Controversy erupts at Polson High School https://t.co/dDDOZWeGGg pic.twitter.com/cSryiQFfpG— KPAX Missoula News (@kpaxnews) September 30, 2016
There had never before been a problem with the long-standing Homecoming tradition at the rural Montana school, about an hour north of Missoula, according to Polson District Superintendent Rex Weltz.
This year, Polson High is in the national spotlight after two students — one male and one female from the junior class’s “white team” — showed up to the annual Homecoming rally last Thursday wearing T-shirts with “Trump 2016 White Pride” written on the back.
The shirts, whose messages appeared to be hand-lettered with black marker, also included “offensive and inappropriate” messages on their fronts, Weltz said.
Photos showed that the front of the male student’s shirt was covered with a Confederate flag and large red letters that spelled “REDNECK.” On the front of the girl’s shirt was handwritten in all-caps: “WHITE POWER.”
The two students were asked to change clothes immediately, Weltz told KPAX News. But by then pictures of the students had hit Snapchat and Facebook and were soon widely circulated on social media, prompting shocked and angry responses far beyond Montana.
“We are better than this,” tweeted one woman who included a link to a news article about the controversy. “Don’t defend this kind of ‘spirit.’ #montana”
“Horrified by the racist actions of people in my hometown,” tweeted another person.
In a statement last week, Weltz called the incident “inexcusable.”
“The Polson School District does not and will not tolerate harassment or discrimination in any form toward any person,” Weltz wrote. “As a District we are disappointed in the actions of those few students and will take appropriate action based on our policies and procedures, which may include discipline for the individual students. We applaud the students who stood up against this conduct and will continue to educate all of our students about our policies and practices forbidding discrimination in any form.”
The district has not identified the students and Weltz did not respond to a request for further comment Tuesday.
The American Civil Liberties Union of Montana chimed in on an issue that “quickly got out of control,” and reminded people that both the Confederate flag and the “White Power” slogan are “symbols of hate and intolerance.”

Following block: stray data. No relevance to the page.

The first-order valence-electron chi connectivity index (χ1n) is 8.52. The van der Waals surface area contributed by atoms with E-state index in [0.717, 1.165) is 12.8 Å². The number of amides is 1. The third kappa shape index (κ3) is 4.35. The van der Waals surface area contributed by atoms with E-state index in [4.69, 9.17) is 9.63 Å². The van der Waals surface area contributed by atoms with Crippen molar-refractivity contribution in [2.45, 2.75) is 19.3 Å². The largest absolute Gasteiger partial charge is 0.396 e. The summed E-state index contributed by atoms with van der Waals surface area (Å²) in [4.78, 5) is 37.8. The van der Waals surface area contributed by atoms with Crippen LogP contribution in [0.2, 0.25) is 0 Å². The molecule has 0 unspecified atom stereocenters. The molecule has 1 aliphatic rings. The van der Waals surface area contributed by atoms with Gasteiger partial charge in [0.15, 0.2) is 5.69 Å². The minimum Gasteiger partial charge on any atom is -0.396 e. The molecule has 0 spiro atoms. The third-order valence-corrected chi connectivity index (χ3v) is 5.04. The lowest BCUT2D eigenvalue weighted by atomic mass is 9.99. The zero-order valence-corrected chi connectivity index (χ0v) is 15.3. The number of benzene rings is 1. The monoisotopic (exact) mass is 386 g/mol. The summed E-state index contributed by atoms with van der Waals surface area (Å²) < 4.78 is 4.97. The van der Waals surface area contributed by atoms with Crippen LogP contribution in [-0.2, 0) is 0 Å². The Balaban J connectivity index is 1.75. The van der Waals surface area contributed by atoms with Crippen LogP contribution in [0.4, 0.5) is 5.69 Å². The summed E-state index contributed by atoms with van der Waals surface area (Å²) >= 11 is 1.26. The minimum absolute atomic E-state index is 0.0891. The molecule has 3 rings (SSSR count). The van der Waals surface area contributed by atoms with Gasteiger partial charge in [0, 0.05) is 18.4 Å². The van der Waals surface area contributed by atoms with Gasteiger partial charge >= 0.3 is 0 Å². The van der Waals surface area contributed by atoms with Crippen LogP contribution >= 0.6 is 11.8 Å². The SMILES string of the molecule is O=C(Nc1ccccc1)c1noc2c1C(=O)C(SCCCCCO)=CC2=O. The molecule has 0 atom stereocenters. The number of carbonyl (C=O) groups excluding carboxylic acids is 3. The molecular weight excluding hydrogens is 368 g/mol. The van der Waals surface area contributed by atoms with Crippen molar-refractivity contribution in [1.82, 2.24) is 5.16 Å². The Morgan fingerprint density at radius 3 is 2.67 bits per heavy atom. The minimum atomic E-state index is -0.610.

” . . . It is important to remember that, while all students have First Amendment rights, schools have the authority and the responsibility to prohibit speech that is harmful to other students, and to maintain a safe learning environment,” Caitlin Borgmann, executive director of the ACLU of Montana, said in a statement. “This incident sadly reflects how we are failing our children in teaching them mutual tolerance and respect for those of different backgrounds.”
Borgmann said the ACLU of Montana would be investigating the Homecoming incident and making sure Polson High School had appropriate anti-bullying and anti-racism policies in place.
Meanwhile, she encouraged anyone who was outraged — or who saw similar racist messages at the school — to protest peacefully or write a letter to the district superintendent.
“Document everything,” Bormann advised in the statement.
Polson has a population of about 4,500, according to the 2010 U.S. Census. Though the city is on the Flathead Indian Reservation, more than three-quarters of its residents are white, according to Census figures.
A small crowd protesting the offending T-shirts formed at Polson’s Homecoming football game Friday, organized by Dustin Monroe, founder of the advocacy group Native Generational Change.
“Our kids should be able to go to school and not worry about people saying one race is better than another,” Monroe told Montana Public Radio. Those with him held signs that read “Native Lives Matter” and “Hate is a learned behavior,” the radio station reported.
According to MPR, the protest at the football game was growing tenser until a Polson High School junior named Michael Vergeront, who is white, took the megaphone.
“I get where they’re coming from, I get where you’re coming from,” Vergeront said, referring to the two students who had worn the T-shirts, according to the radio station. “I don’t think they were in the right, but at the same time I believe this is rooted in ignorance. They may not have understood the ramifications of their actions.”
Weltz told KPAX that future spirit-week activities would not be canceled because of the incident.
“We had a couple kids who made poor choices,” Weltz told the news station. “And really we don’t want to pull the activity and the program away for some bad choices.”